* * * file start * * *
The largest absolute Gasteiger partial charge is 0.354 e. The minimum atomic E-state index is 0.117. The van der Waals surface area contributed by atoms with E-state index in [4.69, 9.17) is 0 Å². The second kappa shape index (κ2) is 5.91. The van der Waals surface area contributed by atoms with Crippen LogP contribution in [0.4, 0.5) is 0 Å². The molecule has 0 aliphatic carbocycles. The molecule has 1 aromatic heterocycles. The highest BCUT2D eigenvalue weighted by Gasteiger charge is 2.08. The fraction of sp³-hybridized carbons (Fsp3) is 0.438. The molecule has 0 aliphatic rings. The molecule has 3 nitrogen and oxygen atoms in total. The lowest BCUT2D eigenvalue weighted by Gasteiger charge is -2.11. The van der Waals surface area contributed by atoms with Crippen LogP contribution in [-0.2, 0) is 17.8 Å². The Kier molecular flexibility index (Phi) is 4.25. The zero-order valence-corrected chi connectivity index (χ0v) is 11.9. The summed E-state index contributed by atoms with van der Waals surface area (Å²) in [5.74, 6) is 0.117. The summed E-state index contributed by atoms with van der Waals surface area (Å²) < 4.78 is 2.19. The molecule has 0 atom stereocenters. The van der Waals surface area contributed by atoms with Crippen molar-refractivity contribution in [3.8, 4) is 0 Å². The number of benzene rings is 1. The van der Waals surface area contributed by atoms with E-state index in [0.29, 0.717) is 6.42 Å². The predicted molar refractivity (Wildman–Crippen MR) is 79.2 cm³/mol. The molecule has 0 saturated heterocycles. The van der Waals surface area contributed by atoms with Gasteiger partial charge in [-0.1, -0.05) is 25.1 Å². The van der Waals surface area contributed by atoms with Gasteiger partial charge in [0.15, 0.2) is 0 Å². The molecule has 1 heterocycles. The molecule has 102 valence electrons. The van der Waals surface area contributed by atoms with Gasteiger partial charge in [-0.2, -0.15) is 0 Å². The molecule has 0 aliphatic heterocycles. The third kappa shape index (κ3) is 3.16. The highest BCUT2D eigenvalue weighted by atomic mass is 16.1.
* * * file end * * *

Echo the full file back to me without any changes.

The largest absolute Gasteiger partial charge is 0.354 e. The minimum atomic E-state index is 0.117. The van der Waals surface area contributed by atoms with E-state index in [4.69, 9.17) is 0 Å². The second kappa shape index (κ2) is 5.91. The van der Waals surface area contributed by atoms with Crippen LogP contribution in [0.4, 0.5) is 0 Å². The molecule has 0 aliphatic carbocycles. The molecule has 1 aromatic heterocycles. The highest BCUT2D eigenvalue weighted by Gasteiger charge is 2.08. The fraction of sp³-hybridized carbons (Fsp3) is 0.438. The molecule has 0 aliphatic rings. The molecule has 3 nitrogen and oxygen atoms in total. The lowest BCUT2D eigenvalue weighted by Gasteiger charge is -2.11. The van der Waals surface area contributed by atoms with Crippen LogP contribution in [-0.2, 0) is 17.8 Å². The Kier molecular flexibility index (Phi) is 4.25. The zero-order valence-corrected chi connectivity index (χ0v) is 11.9. The summed E-state index contributed by atoms with van der Waals surface area (Å²) in [5.74, 6) is 0.117. The summed E-state index contributed by atoms with van der Waals surface area (Å²) < 4.78 is 2.19. The molecule has 0 atom stereocenters. The van der Waals surface area contributed by atoms with Crippen molar-refractivity contribution in [3.8, 4) is 0 Å². The number of benzene rings is 1. The van der Waals surface area contributed by atoms with E-state index in [0.29, 0.717) is 6.42 Å². The predicted molar refractivity (Wildman–Crippen MR) is 79.2 cm³/mol. The molecule has 0 saturated heterocycles. The van der Waals surface area contributed by atoms with Gasteiger partial charge in [-0.1, -0.05) is 25.1 Å². The van der Waals surface area contributed by atoms with Gasteiger partial charge in [0.15, 0.2) is 0 Å². The molecule has 1 heterocycles. The molecule has 102 valence electrons. The van der Waals surface area contributed by atoms with Gasteiger partial charge in [-0.2, -0.15) is 0 Å². The molecule has 0 aliphatic heterocycles. The third kappa shape index (κ3) is 3.16. The highest BCUT2D eigenvalue weighted by atomic mass is 16.1.